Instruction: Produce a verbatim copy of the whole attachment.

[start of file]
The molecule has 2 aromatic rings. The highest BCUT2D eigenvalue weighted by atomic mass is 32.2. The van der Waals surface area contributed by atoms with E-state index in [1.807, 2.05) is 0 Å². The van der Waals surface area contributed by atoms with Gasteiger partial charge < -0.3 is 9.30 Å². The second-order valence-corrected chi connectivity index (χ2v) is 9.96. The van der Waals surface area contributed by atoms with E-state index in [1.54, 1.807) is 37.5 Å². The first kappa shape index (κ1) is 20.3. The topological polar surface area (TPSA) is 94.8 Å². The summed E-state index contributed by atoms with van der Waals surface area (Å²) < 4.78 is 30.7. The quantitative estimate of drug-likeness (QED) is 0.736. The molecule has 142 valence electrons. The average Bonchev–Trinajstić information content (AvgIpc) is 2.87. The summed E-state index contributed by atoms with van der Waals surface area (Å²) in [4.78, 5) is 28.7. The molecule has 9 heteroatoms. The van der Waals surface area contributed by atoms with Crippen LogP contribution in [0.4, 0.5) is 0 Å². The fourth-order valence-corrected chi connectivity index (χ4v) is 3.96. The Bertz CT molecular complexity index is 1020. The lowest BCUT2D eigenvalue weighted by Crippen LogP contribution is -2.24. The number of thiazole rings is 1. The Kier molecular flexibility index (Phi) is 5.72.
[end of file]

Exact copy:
The molecule has 2 aromatic rings. The highest BCUT2D eigenvalue weighted by atomic mass is 32.2. The van der Waals surface area contributed by atoms with E-state index in [1.807, 2.05) is 0 Å². The van der Waals surface area contributed by atoms with Gasteiger partial charge < -0.3 is 9.30 Å². The second-order valence-corrected chi connectivity index (χ2v) is 9.96. The van der Waals surface area contributed by atoms with E-state index in [1.54, 1.807) is 37.5 Å². The first kappa shape index (κ1) is 20.3. The topological polar surface area (TPSA) is 94.8 Å². The summed E-state index contributed by atoms with van der Waals surface area (Å²) < 4.78 is 30.7. The quantitative estimate of drug-likeness (QED) is 0.736. The molecule has 142 valence electrons. The average Bonchev–Trinajstić information content (AvgIpc) is 2.87. The summed E-state index contributed by atoms with van der Waals surface area (Å²) in [4.78, 5) is 28.7. The molecule has 9 heteroatoms. The van der Waals surface area contributed by atoms with Crippen LogP contribution in [0.4, 0.5) is 0 Å². The fourth-order valence-corrected chi connectivity index (χ4v) is 3.96. The Bertz CT molecular complexity index is 1020. The lowest BCUT2D eigenvalue weighted by Crippen LogP contribution is -2.24. The number of thiazole rings is 1. The Kier molecular flexibility index (Phi) is 5.72.